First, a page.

by Afra Nariman
Beauty and the Beast (1991)
Director: Gary Trousdale, Kirk Wise
Stars: Paige O’Hara, Robby Benson, Richard White, Jerry Orbach, Angela Lansbury
I hadn’t seen this since I was probably six or seven years old, but tonight had the opportunity to watch this on the big screen, followed by a Q&A with (in-person), Terry Press — one of the leaders of the film’s Oscar campaign in 1992; and (virtually) Paige O’Hara (Belle), Robby Benson (Beast), and Dick Cook (Disney executive).
Pretty cool that they screened an “unfinished” cut of this at the 1991 New York Film Festival. The film was practically finished at the time, but they chose to create an unfinished cut that combined scenes which were at different stages of being drawn, colored, and/or animated. This was done to illustrate the amount of work and artistry that goes into the making of animated films, with the hope that by seeing this, critics and audiences would develop a newfound respect for animation. As Guillermo del Toro (and others) have expressed:
“Animation is a medium, not a genre — nor an interest for kids and families only.” ~ GDT
Beauty and the Beast was a pivotal work in establishing this mode of thinking as having merit, and in garnering the respect deserved — but too often not given — for mainstream animated films. In the short term, the film’s success obviously led to a revival period for Disney animation (i.e. The Lion King), and also to the emergence of Dreamworks (i.e. Shrek) as a competitor; but Beauty’s legacy is still felt within the animation industry today. Beauty and the Beast’s proclaimed identity as an animated movie that adults could legitimately enjoy (even without kids around) set a new precedent for the animators and filmmakers who followed. It not only changed the way that audiences view animated films, but also how filmmakers approach making them — as they started to take into account the broader target audience which now includes teenagers and adults. Throughout the 21st century, Pixar (ironically owned by Disney) has created a legacy of its own, making animated films that adults can not only enjoy, but genuinely relate to: Ratatouille, Inside Out, Up, Soul, Wall-E, etc.).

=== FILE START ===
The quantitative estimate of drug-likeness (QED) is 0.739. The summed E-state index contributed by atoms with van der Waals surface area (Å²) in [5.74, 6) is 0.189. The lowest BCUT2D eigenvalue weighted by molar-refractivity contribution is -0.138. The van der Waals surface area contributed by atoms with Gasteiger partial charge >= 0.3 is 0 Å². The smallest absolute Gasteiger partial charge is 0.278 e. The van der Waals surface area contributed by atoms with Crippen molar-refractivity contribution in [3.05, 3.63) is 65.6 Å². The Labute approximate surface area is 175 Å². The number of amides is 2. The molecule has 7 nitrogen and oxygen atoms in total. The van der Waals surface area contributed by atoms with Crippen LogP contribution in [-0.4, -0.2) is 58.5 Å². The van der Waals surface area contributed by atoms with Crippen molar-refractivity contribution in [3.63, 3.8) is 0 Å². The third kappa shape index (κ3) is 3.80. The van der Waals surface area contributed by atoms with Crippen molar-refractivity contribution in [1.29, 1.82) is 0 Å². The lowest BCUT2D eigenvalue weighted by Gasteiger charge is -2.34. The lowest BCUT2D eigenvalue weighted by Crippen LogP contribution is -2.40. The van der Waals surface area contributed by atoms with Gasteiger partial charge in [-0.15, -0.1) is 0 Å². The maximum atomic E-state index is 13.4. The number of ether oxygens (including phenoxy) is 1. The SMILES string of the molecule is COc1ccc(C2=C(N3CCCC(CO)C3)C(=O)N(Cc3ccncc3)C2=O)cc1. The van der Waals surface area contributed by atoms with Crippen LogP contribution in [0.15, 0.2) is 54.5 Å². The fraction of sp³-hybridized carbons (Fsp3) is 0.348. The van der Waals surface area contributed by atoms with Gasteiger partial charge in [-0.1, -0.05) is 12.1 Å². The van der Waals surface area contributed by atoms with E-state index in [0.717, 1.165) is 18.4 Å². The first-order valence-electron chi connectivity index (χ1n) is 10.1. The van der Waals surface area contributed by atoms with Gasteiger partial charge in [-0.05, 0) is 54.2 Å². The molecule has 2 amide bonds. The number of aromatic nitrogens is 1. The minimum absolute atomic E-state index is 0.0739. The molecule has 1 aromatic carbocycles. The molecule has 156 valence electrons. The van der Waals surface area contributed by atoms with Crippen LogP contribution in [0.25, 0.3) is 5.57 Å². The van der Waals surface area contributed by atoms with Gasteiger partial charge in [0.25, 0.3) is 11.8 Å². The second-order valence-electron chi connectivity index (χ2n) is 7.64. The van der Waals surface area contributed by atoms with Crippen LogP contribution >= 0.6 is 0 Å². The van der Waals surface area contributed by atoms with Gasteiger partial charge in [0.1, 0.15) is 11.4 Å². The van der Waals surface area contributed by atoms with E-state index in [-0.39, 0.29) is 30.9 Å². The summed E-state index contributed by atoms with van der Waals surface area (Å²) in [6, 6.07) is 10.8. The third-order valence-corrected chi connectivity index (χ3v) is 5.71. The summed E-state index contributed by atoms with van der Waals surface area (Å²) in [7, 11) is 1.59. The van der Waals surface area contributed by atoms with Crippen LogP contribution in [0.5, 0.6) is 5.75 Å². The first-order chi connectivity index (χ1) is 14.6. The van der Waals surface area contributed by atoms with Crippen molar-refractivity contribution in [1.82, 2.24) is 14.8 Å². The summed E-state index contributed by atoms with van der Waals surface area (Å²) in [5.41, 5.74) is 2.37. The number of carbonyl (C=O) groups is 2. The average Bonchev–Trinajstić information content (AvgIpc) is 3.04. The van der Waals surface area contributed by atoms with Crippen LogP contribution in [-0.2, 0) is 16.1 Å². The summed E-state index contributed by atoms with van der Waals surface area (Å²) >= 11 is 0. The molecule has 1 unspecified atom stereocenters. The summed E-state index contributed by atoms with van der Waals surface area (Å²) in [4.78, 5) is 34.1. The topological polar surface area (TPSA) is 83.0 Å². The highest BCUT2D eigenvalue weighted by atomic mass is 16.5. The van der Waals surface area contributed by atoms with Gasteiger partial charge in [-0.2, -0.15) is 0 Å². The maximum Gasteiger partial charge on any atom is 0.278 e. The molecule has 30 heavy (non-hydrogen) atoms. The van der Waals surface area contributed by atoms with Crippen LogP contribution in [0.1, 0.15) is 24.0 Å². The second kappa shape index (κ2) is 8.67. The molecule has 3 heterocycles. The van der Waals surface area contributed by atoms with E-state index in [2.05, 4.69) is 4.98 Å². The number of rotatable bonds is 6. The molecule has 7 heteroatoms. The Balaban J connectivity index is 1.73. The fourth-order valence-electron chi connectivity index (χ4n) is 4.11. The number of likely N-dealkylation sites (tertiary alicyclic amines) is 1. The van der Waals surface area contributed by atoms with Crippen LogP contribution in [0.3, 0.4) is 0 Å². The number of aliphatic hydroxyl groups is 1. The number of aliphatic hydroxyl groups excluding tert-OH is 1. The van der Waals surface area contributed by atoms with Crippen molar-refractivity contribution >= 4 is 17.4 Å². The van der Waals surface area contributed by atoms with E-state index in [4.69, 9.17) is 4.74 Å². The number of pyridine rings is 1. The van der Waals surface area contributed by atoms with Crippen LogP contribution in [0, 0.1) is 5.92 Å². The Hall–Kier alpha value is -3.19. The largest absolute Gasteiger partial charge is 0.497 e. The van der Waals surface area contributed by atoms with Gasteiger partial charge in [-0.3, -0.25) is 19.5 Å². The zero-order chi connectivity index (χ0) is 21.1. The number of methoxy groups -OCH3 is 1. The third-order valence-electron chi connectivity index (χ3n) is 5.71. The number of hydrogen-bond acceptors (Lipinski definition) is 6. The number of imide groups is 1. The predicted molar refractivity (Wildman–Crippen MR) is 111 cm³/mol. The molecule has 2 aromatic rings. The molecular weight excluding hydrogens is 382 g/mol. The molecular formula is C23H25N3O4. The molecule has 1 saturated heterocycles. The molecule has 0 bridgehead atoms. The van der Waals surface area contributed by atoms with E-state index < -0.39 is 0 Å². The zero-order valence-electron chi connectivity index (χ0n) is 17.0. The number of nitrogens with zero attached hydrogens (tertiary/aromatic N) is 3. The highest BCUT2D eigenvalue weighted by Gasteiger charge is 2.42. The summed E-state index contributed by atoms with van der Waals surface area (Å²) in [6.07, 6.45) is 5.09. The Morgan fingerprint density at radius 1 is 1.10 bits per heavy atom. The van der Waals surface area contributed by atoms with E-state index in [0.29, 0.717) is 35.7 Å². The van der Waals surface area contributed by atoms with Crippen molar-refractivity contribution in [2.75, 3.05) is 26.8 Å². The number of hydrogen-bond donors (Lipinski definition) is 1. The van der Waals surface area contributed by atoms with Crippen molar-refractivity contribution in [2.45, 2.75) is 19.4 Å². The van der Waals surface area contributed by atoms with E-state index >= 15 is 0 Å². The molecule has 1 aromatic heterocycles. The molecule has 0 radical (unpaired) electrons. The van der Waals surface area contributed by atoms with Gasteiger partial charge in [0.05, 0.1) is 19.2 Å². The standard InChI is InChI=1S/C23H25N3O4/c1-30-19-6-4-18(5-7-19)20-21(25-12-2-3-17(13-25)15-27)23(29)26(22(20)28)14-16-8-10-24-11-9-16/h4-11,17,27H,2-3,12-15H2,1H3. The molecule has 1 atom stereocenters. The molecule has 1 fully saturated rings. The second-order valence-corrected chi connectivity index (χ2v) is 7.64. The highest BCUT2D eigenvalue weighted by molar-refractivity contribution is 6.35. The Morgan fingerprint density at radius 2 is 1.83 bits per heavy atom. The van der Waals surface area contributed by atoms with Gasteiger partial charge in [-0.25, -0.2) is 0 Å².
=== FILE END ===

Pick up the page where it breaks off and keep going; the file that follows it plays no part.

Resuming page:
Beauty and the Beast isn’t perfect. Belle’s imprisonment and the nature of the “choice” offered to her can certainly be viewed as being problematic, and these are valid criticisms. Still, Belle is a strong female character who makes her own decisions and makes it clear what she wants and doesn’t want. In other words, she doesn’t conform. Additionally, the heart of the film has good intentions regarding its notion of love — that one should look for inner beauty above all else; and the film’s success ultimately paved the way for later animated works which offer fresh stories that are perhaps less anchored in the hegemonic. All that being said; overall Beauty and the Beast is enjoyable, charming, funny, and features some classic Disney side-characters brought to life by illustrative personification — these characters being the highlights of the film.
MY RATING /5:
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